And as it relates to the contrast with the Trump administration's policy: You mentioned that it was the birthplace of the family separation policy -- to what extent should we expect that the Vice President will actually draw that contrast directly herself in remarks while she's on the ground? Thanks.
MS. SANDERS: So, I don't have specific remarks from the Vice President to preview on this call tonight, Jeremy.
But, you know, I will note that El Paso being the birthplace -- birthplace of the previous administration's family separation policy is an important part of the story here and one that you can expect we will continue to tell tomorrow on the ground.
You know, the Vice President's trip -- this is really about building on the work that she has been doing; this is not happening in a vacuum. And it is not just to -- just to go and see; this is the -- this is, as -- as you noted -- she has seen before. She has not been to this particular facility previously in this particular place in El Paso, but Vice President Harris has, in fact, been to the border.
And I cannot stress enough this idea of cause and effect. When you talk about addressing the root causes of migration, all of -- all of the -- the entirety of the immigration work of the administration is connected.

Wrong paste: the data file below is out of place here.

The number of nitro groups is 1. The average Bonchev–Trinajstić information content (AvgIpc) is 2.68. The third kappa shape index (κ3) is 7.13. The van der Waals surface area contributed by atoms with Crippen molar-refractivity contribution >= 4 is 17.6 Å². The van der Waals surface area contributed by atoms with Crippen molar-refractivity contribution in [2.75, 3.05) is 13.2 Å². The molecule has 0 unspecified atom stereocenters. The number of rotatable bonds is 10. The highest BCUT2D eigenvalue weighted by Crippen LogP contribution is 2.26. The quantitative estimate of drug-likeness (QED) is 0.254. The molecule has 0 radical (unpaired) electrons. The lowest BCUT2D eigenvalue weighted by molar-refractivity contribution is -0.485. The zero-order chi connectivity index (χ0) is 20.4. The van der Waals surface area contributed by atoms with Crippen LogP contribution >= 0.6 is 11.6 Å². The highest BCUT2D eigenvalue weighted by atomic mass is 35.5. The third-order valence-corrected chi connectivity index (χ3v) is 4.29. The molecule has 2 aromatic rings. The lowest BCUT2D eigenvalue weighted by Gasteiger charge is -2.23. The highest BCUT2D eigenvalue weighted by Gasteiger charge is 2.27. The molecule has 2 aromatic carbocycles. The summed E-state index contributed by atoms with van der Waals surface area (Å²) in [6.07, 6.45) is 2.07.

What's happening at the border is directly connected to what's happening in Central America. What's happening in Central America is directly connected to what's happening at the U.S.-Mexico border. One could argue that what's happening in Central America -- in Guatemala, Honduras, and El Salvador -- is the cause. What we see at the U.S.-Mexico border is the effect.
And that -- and -- and this trip that Vice President Harris will take tomorrow -- along with Secretary Mayorkas and Chairman Durbin and Congresswoman Escobar -- will really build on that work to continue to tell that story. And again, will inform this root causes strategy that the administration will release in the coming weeks.
All right. I think that is all the time we have. Again, this call was on the record. It was embargoed until the conclusion of this call. And if you have any additional questions -- I know we did not get to everyone. I apologize. We will be around to answer your questions. And so please feel free to reach out to Sabrina, myself, or Rachel.
And I know we will see some of you tomorrow. And we will have additional information on the trip in the morning. Thank you so much for taking your time and joining us this evening.
Kamala Harris, Press Call by Senior Administration Officials on the Vice President's Trip to El Paso, Texas Online by Gerhard Peters and John T. Woolley, The American Presidency Project https://www.presidency.ucsb.edu/node/350592